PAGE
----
I'm a perfectionist," admits Goretti Brady, in a tiny backroom of a pharmacy in the south Dublin suburb of Blackrock.
Pity about the instant coffee, then, but we can let that one slide.
The managing director of the Irish arm of LloydsPharmacy, the pan-European chain owned by German giant Celesio, Brady is buzzing. Maybe she got her early morning caffeine shot somewhere else.
"People know me and understand me. I make no apologies for it. If you're going to do something, do it right," she says. "I get annoyed if something sub-standard comes in to me. I get really annoyed if I ever have to be in a store and see something that shouldn't be there. Business is business. There are 91 stores and sometimes it can happen, but it won't happen again."
Brady - a qualified pharmacist who worked her way up through the ranks - is going to need to keep those eyes in the back of her head propped up with matchsticks soon.
She's planning a significant expansion of the chain in Ireland, expecting to add up to 60 outlets to the estate in the next three years. That will be largely through acquisitions, with just a few greenfield openings thrown in for good measure.
The growth is partly a symptom of the demise of the independently-owned pharmacy. The harsh reality is that most are struggling. For many, salvation lies in selling up.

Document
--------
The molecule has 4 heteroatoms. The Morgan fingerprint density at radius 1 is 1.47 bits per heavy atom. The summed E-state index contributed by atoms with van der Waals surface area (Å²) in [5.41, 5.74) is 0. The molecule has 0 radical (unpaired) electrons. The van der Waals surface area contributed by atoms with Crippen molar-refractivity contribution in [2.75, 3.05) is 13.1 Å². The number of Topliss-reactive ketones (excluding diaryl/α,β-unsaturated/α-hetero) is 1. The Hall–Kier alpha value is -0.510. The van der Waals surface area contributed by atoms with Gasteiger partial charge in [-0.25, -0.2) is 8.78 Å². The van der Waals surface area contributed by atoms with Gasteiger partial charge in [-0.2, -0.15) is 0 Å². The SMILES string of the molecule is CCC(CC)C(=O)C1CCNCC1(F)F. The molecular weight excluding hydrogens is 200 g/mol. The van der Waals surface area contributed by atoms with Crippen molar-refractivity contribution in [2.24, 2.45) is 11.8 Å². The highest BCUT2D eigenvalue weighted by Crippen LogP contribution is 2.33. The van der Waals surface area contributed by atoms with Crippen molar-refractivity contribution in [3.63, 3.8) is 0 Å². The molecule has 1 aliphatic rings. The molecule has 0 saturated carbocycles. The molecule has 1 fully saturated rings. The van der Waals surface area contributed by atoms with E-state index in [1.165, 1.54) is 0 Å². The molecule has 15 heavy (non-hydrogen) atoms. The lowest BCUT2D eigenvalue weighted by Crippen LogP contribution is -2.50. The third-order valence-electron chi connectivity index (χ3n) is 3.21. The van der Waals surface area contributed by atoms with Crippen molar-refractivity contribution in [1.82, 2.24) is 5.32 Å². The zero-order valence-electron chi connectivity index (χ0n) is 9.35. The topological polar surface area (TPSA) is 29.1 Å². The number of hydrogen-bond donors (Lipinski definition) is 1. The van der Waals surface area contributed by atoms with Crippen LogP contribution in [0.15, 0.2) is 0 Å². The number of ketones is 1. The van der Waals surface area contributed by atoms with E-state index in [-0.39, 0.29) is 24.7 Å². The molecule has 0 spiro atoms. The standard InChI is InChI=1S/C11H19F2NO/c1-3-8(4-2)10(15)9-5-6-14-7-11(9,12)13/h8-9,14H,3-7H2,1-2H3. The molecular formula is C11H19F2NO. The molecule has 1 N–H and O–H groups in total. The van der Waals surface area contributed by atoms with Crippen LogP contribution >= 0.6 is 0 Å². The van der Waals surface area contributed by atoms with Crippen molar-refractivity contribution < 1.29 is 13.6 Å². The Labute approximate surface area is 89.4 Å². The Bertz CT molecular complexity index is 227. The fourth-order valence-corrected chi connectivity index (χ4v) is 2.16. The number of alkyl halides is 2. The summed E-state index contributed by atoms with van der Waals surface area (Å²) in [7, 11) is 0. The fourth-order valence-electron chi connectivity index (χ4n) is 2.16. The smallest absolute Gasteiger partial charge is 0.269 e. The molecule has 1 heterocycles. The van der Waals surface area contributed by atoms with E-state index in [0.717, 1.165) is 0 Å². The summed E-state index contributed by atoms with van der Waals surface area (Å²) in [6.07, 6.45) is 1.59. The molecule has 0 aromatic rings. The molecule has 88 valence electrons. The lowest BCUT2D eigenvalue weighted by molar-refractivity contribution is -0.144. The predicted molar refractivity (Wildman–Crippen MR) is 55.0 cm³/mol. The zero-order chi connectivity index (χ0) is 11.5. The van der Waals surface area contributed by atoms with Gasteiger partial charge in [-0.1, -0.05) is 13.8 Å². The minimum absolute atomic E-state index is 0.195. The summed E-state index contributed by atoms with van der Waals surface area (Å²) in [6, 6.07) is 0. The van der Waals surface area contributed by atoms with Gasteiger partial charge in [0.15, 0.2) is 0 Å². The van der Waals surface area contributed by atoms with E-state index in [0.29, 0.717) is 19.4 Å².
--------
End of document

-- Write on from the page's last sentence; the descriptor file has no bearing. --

Cuts imposed by the Government have hit big chains badly, even with their synergies and scale, so you only have to imagine what they must be doing to standalone pharmacies. You'd expect the owners of independent pharmacies might be in danger of trampling each other to death in their rush to offer up their stores for sale.
"About two years ago we put a strategy in place to increase our scale," says the Roscommon native who now lives in Tipperary (Brady, 48, took over the top job in 2013, having been previously head of marketing and operations at the chain, which was then known as DocMorris and before that, mostly as Unicare).
"We looked at what we wanted for a LloydsPharmacy; we want a community focus, a customer-centric approach, quality teams and a sustainable business model.
"What we found was that once we went out to the market to acquire, people came to us. We've only approached one owner. We've gone into it with a robust model. We know exactly what we want and exactly what we don't want. We valued 84 pharmacies last year. We bought almost 20."